When I first heard about Rachel Dolezal, the woman who masqueraded as African-American and seems to have falsely claimed she was the victim of hate crimes, I immediately thought about some of my own identity issues and the way I sometimes misled others after making Aliyah.
Like many Americans who make Aliyah, after officially becoming an Israeli citizen (14 years ago) I was anxious to fit in. In fact, I made quite a few judgmental statements, such as, “I’m not going to be like those immigrants who are only friends with other English speakers and live in an American ghetto. I’m going to totally assimilate into Israeli culture.”
But when I saw how difficult total assimilation really is – intensively learning and then constantly practicing Hebrew, getting up-to-speed on Israeli pop culture, learning new etiquette and customs, etc. – at some point I allowed myself to begin “pretending” to be more Israeli than I actually was.
In the early years, sometimes American friends or acquaintances would meet up with me while they were visiting in Israel and say, “You’ve been here for a while now, your Hebrew must be amazing.”
“Yeah, I’m getting pretty good.” Um, no, I really wasn’t. But admitting the truth seemed like failure. Besides, I wanted to encourage other Jews to make Aliyah, so I didn’t want to make it seem like life in Israel was too hard.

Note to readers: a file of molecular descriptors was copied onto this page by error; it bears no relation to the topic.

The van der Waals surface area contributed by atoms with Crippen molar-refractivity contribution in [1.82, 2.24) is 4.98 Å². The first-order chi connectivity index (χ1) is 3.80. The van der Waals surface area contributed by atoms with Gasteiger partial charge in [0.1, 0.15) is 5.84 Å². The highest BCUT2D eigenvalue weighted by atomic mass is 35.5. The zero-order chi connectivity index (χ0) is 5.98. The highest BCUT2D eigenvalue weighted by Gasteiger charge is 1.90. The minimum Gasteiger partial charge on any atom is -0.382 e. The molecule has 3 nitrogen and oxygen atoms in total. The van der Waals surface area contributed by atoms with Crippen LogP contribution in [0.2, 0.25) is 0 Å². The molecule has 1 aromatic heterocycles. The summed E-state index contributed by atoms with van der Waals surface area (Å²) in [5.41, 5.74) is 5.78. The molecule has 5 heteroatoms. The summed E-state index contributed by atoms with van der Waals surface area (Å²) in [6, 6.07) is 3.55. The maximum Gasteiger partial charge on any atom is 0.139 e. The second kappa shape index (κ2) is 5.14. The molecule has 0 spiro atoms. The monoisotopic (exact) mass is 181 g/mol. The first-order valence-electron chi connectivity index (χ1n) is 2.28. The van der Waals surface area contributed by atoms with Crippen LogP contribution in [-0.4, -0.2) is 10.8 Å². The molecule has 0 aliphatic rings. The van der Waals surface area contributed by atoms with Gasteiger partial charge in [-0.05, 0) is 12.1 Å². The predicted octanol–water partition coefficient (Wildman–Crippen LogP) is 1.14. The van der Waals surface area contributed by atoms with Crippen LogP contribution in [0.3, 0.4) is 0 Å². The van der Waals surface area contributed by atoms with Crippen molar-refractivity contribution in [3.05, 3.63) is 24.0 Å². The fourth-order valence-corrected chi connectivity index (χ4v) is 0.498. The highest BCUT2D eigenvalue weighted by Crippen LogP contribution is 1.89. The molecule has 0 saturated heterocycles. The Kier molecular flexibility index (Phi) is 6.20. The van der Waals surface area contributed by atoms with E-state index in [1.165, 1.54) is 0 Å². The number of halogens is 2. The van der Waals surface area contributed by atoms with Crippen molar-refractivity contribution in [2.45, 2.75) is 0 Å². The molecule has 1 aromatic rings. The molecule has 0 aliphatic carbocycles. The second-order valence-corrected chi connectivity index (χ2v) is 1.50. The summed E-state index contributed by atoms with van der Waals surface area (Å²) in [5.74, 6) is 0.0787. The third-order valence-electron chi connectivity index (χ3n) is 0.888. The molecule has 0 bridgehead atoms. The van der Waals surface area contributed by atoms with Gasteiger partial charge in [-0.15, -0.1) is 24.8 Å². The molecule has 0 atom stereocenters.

Then I started dating, and eventually married, an Israeli woman. Some English speakers started looking at me like I was an expert on Israeli cultural and society, and I didn’t work too hard to dissuade them of that notion.
I also became a bit of a political blowhard who enjoyed lecturing Americans about how they didn’t really understand the Middle Eastern conflict like those of us who were living it.
Although I didn’t lie and mislead as blatantly as Dolezal (I couldn’t represent myself as totally Israeli due to language gaps and my accent, even if I wanted to), I think our motivation may have originated from the same source (note: I do not know Rachel personally). I believe Rachel felt a genuine affinity for African-Americans and identified with them so strongly that she was motivated to join their community and help them battle the discrimination they face.
I, meanwhile, began identifying so staunchly with the Jewish People and Israelis that I became motivated to pack up all of my belongings, move to a war zone (I made Aliyah during the Second Intifada) and complete mandatory army service.
In both cases, the motivation and identification with a new group are fine. Problems start when insecurity kicks in and you start fearing that you’ll never truly be accepted by the group as one of them.
How does any of this relate to a happiness blog?
A person who misrepresents, or lies, about fundamental identity traits is not a happy person. Rather than accepting herself for who she is and feeling gratitude for her blessings and strengths, such a person is allowing insecurity and fear to rule. And then she has to live with the constant fear of being exposed.
Nowadays, I can honestly say that I am TRULY happy being myself in Israel and making Aliyah was one of the best decisions of my life. Am I 100 percent assimilated? No. And I don’t hide from it. If someone asks me how my Hebrew is, I tell the truth. “It’s OK. I can get by and most of my business meetings are in Hebrew. I still make mistakes, though, and I have a noticeable American accent.”
As we learn during Purim, we are happiest when we live our lives without masks, revealing our authentic selves. Only then can we truly try to be a blessing to the world…